Scaling Agile Processes: Five Levels of Planning

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Summary:
Experience gathered during large-scale implementations of agile concepts in software development projects teaches us that agile methods, like Scrum, do not scale to program, product and organization levels without change. However, various planning frameworks have, in fact, been used successfully in large-scale agile projects, which can broadly be defined as projects that involve over 50 people and take months or years to complete.

Experience gathered during large-scale implementations of agile concepts in software development projects teaches us that agile methods, like Scrum, do not scale to program, product and organization levels without change. However, various planning frameworks have, in fact, been used successfully in large-scale agile projects, which can broadly be defined as projects that involve over 50 people and take months or years to complete.

One such framework relies on five levels to address the fundamental planning principles of priorities, estimates, and commitments. The five levels can be defined as: product vision, product roadmap, release plan, sprint plan, and daily commitment.

In agile, loading a team with work is done through iteration planning. For very small projects, it’s often sufficient to plan only a single iteration at a time. But when iteration planning is applied to projects that run for more than a few iterations or involve multiple teams, the view of longer-term implications can be lost entirely.

In plan-driven and waterfall methodologies, this problem is overcome through a large up front design, aiming to predict accurately how much work is involved in each project activity. This leads to a large investment early in the project, when it is by no means certain that the designed functionality is actually desired by the product owner. Any agile approach to large-scale development has to avoid the introduction of the big design up front. One solution is to add planning levels to incorporate a view of ‘the whole.'

Agile planning activities for large-scale development efforts should rely on five levels:

    • Product Vision
    • Product Roadmap
    • Release Plan
    • Iteration Plan
    • Daily Commitment

The certainty of undertaking activities addressed in each of the five levels increases as the planning horizon reduces from a year, to a quarter, and then to two weeks (see Figure 1). Therefore, the amount of detail addressed, the number of people involved, and the frequency of planning and design activities can increase without running the risk of spending money on features that may not be built or may be built differently.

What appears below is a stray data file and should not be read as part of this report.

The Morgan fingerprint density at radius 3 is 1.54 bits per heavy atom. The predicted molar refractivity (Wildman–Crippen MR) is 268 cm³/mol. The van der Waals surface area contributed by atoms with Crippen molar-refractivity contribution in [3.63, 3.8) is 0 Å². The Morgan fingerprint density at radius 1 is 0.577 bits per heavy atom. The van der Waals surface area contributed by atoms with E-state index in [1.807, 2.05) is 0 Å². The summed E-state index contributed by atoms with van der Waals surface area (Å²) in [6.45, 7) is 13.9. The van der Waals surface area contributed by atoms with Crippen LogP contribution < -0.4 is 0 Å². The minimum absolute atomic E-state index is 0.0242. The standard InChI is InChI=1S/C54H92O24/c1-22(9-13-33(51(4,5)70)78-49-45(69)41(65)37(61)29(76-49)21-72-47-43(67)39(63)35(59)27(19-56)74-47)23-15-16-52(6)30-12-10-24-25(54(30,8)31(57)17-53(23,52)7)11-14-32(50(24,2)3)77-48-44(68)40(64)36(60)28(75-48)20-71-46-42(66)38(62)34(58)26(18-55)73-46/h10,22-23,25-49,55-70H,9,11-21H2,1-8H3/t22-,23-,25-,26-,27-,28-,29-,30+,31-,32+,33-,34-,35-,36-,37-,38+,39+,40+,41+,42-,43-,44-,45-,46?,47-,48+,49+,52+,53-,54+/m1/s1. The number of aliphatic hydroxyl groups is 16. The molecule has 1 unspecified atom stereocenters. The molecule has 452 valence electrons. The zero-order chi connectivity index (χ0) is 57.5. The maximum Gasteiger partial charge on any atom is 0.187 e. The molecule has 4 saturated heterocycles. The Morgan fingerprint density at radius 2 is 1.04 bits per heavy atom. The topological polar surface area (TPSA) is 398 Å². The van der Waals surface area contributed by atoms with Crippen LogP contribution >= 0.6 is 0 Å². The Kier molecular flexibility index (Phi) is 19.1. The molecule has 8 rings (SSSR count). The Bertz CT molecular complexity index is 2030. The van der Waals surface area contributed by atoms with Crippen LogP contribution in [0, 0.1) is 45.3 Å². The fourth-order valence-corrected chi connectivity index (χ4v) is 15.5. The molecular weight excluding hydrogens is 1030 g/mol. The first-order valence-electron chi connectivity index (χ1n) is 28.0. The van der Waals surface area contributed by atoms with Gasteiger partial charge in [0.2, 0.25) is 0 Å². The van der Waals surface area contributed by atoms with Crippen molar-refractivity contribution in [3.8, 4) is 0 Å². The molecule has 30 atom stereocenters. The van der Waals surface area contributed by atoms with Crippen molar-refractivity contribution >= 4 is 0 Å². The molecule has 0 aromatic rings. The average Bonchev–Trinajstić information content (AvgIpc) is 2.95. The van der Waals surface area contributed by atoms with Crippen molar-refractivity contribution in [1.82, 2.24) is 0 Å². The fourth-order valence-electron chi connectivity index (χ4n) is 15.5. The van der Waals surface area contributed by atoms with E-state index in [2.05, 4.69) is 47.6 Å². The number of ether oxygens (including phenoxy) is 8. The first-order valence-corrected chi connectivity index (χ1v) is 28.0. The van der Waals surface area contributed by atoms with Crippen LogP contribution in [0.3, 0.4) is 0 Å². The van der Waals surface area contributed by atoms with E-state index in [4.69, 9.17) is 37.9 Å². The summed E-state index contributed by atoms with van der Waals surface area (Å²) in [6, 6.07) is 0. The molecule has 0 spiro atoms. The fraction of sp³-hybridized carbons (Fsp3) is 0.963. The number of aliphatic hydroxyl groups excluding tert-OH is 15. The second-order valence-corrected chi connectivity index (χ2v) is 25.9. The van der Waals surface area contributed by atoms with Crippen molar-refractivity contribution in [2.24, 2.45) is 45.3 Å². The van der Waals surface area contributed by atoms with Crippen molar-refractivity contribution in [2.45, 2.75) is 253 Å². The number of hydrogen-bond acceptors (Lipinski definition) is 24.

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Figure 1: Agile planning activities for large-scale development efforts

Level 1 - Product Visioning

The broadest picture that a person can paint of the future is the product vision. In this vision, the product owner explains what an organization or product should look like after the project finishes. She indicates what parts of the system need to change (establishing priority) and what efforts can be used to achieve this goal (establishing estimates and commitments).

How To: Lead a Product Visioning Exercise
The product vision describes a desired state that is six months or more in the future. Further planning activities will detail the vision, and may even divert from the vision because the future will bring us a changed perspective on the market, the product, and the required efforts to make the vision reality.
There are several possible structures for a visioning exercise, two of which are to create an elevator statement [1] or a product box. [2] The principle of both exercises is to create a statement that describes the future in terms of desired product features, target customers, and key differentiators from previous or competitive products. Anyone who has gone through Certified Scrum Master training is likely familiar with the product visioning exercise.

Level 2 - Product Roadmap
The era of large-scale projects that deliver results in years is behind us. Customers demand more frequent changes, and time-to-market is measured in weeks or months. The higher frequency and smaller timeframes force a product owner into thinking in steps—into thinking of a road towards the final product. Just like a journey

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